A couple days ago, one of my readers sent me this heartbreaking image of an unfolding tragedy on a Turkish beach, an image which had gone viral in Europe and elsewhere in the world. The image has now hit the American social media.
The Kurdish boy who washed up on the beach was identified by officials as 3-year-old Aylan Kurdi. He was in one of two boats carrying 23 people that set off separately from the Akyarlar area of Turkey’s Bodrum peninsula, apparently headed to the Greek island of Kos, where the passengers would have attempted to enter the European Union. Reports suggested that his family’s ultimate destination was Canada.
Instead, officials said, the boat capsized, and Aylan drowned and washed up a few miles to the northeast in Turkey, not far from a beach resort. The dead included five other children—among them Aylan’s 5-year-old brother—and his 35-year-old mother. The father is devastated.
I was reminded of a quote by Albert Camus: “They had not lived enough, never having lived at all.”
The photo was released on the Internet, doubtlessly to fuel outrage at the fates of migrants and political refugees looking for a better life. But it had a different effect on me. I felt no rage.
I have been reflecting for some time about how crowded our world has become.
Human population has been growing continuously since the end of the Black Death, although the most significant increase has been in the last 50 years (due to medical advancements, agricultural productivity, and abundant cheap energy). Mankind’s presence can be seen over 80% of the Earth’s land mass; we are now impacting the natural cycles and processes which govern our planet.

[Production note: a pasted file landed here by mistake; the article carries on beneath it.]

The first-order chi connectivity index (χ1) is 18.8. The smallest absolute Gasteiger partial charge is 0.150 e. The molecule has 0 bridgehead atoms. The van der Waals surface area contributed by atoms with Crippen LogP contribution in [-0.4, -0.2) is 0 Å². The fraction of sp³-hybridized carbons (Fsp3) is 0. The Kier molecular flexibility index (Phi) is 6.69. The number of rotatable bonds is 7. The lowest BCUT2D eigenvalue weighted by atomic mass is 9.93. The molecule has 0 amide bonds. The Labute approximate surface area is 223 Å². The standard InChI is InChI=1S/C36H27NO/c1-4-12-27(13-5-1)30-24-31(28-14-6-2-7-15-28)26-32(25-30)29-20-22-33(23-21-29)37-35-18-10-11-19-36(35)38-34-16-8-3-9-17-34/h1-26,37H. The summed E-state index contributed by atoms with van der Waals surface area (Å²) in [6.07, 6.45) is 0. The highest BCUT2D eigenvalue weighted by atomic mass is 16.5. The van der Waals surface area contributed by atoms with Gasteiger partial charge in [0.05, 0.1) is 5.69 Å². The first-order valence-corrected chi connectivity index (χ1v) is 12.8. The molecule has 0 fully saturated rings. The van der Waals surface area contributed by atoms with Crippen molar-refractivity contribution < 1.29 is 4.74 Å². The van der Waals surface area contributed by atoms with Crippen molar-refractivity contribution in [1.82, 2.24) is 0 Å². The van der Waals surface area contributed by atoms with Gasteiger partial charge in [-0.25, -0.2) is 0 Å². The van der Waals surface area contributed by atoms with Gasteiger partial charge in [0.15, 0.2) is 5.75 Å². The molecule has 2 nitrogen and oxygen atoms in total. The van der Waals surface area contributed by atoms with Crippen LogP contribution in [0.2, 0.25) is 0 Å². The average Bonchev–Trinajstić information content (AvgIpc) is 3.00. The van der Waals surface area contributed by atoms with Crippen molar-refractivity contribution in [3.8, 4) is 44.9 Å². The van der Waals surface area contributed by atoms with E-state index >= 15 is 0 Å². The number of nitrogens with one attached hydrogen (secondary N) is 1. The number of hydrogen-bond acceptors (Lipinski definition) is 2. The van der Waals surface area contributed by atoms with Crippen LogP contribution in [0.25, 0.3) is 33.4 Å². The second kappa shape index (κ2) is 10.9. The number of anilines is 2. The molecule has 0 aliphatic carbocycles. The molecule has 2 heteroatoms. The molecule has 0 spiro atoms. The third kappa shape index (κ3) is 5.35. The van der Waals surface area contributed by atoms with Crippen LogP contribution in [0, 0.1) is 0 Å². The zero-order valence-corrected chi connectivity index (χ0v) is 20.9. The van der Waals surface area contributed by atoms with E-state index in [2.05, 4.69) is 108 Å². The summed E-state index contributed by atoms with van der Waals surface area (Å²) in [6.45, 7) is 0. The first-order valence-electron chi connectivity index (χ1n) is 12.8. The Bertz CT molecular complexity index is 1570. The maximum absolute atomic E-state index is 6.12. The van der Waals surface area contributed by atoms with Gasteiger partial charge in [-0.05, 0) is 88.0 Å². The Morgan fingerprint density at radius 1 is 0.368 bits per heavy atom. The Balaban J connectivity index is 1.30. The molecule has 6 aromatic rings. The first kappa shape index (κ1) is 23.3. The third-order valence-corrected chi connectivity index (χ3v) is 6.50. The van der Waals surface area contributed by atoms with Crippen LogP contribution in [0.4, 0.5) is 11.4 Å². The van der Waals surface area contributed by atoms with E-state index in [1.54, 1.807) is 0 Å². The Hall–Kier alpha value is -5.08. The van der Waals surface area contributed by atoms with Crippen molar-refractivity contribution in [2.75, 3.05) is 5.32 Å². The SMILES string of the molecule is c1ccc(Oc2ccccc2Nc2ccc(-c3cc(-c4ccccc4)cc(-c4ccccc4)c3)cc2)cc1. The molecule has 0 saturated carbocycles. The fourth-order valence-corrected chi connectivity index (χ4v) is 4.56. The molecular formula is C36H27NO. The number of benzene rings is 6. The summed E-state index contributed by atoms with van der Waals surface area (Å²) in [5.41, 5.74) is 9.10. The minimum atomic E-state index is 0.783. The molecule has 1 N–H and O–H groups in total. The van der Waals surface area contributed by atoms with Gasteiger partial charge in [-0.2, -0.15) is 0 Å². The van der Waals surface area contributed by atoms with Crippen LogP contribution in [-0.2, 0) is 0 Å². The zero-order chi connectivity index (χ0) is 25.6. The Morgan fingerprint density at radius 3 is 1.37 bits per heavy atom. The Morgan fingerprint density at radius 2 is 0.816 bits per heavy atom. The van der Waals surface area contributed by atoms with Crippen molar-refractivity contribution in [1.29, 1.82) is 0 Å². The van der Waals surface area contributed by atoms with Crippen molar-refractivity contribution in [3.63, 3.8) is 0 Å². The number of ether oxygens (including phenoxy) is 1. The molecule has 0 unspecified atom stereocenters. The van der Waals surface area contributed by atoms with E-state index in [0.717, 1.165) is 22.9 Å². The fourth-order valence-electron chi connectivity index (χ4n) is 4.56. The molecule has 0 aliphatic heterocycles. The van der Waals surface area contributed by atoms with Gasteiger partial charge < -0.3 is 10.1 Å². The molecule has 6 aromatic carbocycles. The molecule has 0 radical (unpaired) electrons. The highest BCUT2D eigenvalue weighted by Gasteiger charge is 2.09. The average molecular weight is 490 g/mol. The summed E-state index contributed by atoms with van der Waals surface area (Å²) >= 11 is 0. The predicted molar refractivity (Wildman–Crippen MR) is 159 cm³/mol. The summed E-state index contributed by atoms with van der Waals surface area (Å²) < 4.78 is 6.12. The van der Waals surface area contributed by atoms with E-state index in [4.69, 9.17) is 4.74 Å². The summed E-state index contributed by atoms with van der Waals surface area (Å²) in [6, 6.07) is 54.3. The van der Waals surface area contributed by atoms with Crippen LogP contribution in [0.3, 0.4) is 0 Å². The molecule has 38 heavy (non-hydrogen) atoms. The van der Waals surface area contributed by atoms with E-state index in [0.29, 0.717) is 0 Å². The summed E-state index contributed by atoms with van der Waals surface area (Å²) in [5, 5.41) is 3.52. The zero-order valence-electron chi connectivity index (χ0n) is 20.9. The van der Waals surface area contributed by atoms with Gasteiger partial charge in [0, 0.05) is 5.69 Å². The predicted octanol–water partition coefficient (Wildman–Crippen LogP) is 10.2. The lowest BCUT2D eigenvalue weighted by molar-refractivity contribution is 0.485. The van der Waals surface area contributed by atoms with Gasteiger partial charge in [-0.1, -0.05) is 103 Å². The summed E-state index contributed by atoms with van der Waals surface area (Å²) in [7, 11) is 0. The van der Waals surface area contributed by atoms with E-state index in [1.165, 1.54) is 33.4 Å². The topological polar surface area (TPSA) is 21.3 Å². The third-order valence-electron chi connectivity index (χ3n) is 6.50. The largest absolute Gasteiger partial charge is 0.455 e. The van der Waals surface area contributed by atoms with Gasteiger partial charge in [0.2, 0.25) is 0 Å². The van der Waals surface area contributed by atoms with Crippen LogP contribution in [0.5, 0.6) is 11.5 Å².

Most estimates for the carrying capacity of the Earth under existing conditions are between 4 billion and 16 billion. The human population of the world was recently 7 billion. By 2025 the world population is expected to grow by an additional 1 billion. By 2050, there is expected to be another 1 billion people beyond that. Depending on which estimate you use, overpopulation has likely already occurred.
How does this affect the value we place on human life, even the life of a single human child?
I have also been reflecting on death and what it really means. I am not as unfamiliar with it as most people are. I have provided hospice care for three people—two friends and my wife—and I have witnessed (directly or indirectly) the deaths of numerous other family members, friends, and strangers. I’ve learned to face it unflinchingly, to be unafraid.
Moreover, my work on behalf of parricides has led me to look on the bright side of some people exiting this world—people who were so cruel, violent, selfish, and sick of spirit that they had no business parenting kids.
My belief in reincarnation has led me to conclude that death is not as big a deal as made out by our society and most conventional religions. Life and death are not absolute experiences belonging to separate categories, but are just two sides of the same reality, seemingly polar-opposites that are but parts of a single, larger whole, two aspects of the same thing. A good death, a happy one at that, is a crowning glory to a good, happy life.
Death of the body is but a transition that affects less than 5% of who and what we are in total. As you may surmise from my last couple posts, I am attempting to develop a personal philosophy that is more accepting and embracing of this final act of life.
I have been much impressed by a statement I heard recently that we survivors owe it to those who have died not to grieve excessively, because it causes the dead to be bound to this plane and prevents them from moving on.
I wonder if I have been guilty of this transgression, this act of self-absorption? I wonder also if I have been unavailable to love others as fully as I might have done? Over the last 21 years, have I to some degree closed myself off from the wonders of the living world?
The grand unity of life manifests itself through the intriguing similarities exhibited by all living forms. Life implores and deserves reverence. Reverence for life, Albert Schweitzer’s legacy to mankind, deserves a balancing opposite, a reverence for death. In its manifold sense, this dual focus is a way towards still further reaches of human nature and human soul.
Only when we embrace death can we fully experience life.
84° and Clear